McCarey maintains this restraint through the entire picture, even when it would have been easy to go for the emotional jugular. The meeting at the Empire State Building doesn't go off as planned, for reasons I won't get into for those who may have never seen An Affair to Remember before. Suffice to say, there is plenty of pain and misunderstanding, and even though the audience is privy to more information than Nickie, there are some things that McCarey teases out slowly. The big revelation of how bad off Terry really is, in particular, could have been handled with far more fanfare. McCarey doesn't even turn up the score, letting the moment come silently, and cutting away as soon as he's sure we've figured it out. Clumsier films would have lingered, tried to tug our heartstrings with excessive force.
Instead, the director saves his biggest moments for the final scene, which itself is still played very carefully, isolated to one room, without the actors raising their voices or explaining too much. A heartfelt look will do far more than false words ever can, and the devastation on Cary Grant's face when the reality of the situation becomes clear is easily one of the actor's finest moments. It's when the tears hit my eyes, that's for sure.
So, call me a sap, I don't care. I've never been a closeted romantic, anyway. An Affair to Remember has outlasted all the scoffing it's gotten from the likes of you in the past, and it's gonna keep truckin' long after both of us have shuffled off this mortal coil. Maybe one day you'll wise up, and like Nickie Ferrante at the end of the movie, realize what a stinker you've been.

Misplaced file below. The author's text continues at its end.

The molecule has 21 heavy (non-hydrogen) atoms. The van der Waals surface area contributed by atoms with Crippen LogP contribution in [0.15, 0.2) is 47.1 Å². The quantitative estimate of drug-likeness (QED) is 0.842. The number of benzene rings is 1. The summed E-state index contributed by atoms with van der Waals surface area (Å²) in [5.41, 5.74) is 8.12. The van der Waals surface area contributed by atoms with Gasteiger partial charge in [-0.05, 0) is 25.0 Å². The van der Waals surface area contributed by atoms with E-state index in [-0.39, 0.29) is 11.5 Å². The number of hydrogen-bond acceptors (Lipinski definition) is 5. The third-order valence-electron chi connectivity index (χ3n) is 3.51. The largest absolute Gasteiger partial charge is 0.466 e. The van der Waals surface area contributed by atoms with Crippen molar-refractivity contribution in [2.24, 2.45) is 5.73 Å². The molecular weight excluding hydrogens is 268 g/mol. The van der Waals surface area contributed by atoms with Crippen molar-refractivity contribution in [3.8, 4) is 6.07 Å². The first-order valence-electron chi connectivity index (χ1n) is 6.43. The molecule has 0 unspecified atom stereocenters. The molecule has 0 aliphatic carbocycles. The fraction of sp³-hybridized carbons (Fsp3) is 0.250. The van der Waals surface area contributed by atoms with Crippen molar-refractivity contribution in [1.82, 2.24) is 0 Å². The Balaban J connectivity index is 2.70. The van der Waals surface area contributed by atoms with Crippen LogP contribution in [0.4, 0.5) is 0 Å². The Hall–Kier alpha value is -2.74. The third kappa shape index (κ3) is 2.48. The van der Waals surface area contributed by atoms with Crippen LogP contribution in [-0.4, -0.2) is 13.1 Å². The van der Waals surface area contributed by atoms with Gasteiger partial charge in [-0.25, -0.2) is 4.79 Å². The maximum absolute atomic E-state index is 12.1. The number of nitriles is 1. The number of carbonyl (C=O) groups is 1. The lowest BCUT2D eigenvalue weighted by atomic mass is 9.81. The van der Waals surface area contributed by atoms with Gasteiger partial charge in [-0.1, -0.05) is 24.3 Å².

Then again, maybe not. Just because I'm a romantic doesn't mean I'm not also a realist.
The Blu-Ray edition of An Affair to Remember doesn't sprint too far ahead of the 50th Anniversary Edition of the movie, released in 2008 (which I originally reviewed back then, and since I was happy with the text, I reused it here). I was pleased with that old edition, and this one improves on it, though it's not the drastic change we've seen in other Blu-Ray upgrades.
The 2.35:1 transfer has excellent colors, with a slightly cooler look than we've seen before. The level of detail is strong, with particularly nice depth of field when looking at McCarey's regular use of rear projection of his sailing-the-seas backdrops. There is a fine grain to the image, though at times some trace of the digital source in background--not likely noticeable unless you are really, really looking for it. An Affair to Remember has had a pretty fair shake in the DVD age, so no major improvement has really been needed. Unless you require major miracles on every BD, you should be happy.
One upgrade on the disc is a new 5.1 DTS-HD Master Audio soundtrack (AVC @38 mbps). There isn't much subtle mixing in the multi-channel track, but it does have a good, full sound coming out of all the speakers. The 2.0 mix from previous discs is also included, and it has excellent clarity and may be more pleasing to those who prefer more authentic sound mixes on old movies.
A French soundtrack and a mono Spanish dub are also included, alongside subtitles in English SDH and Spanish.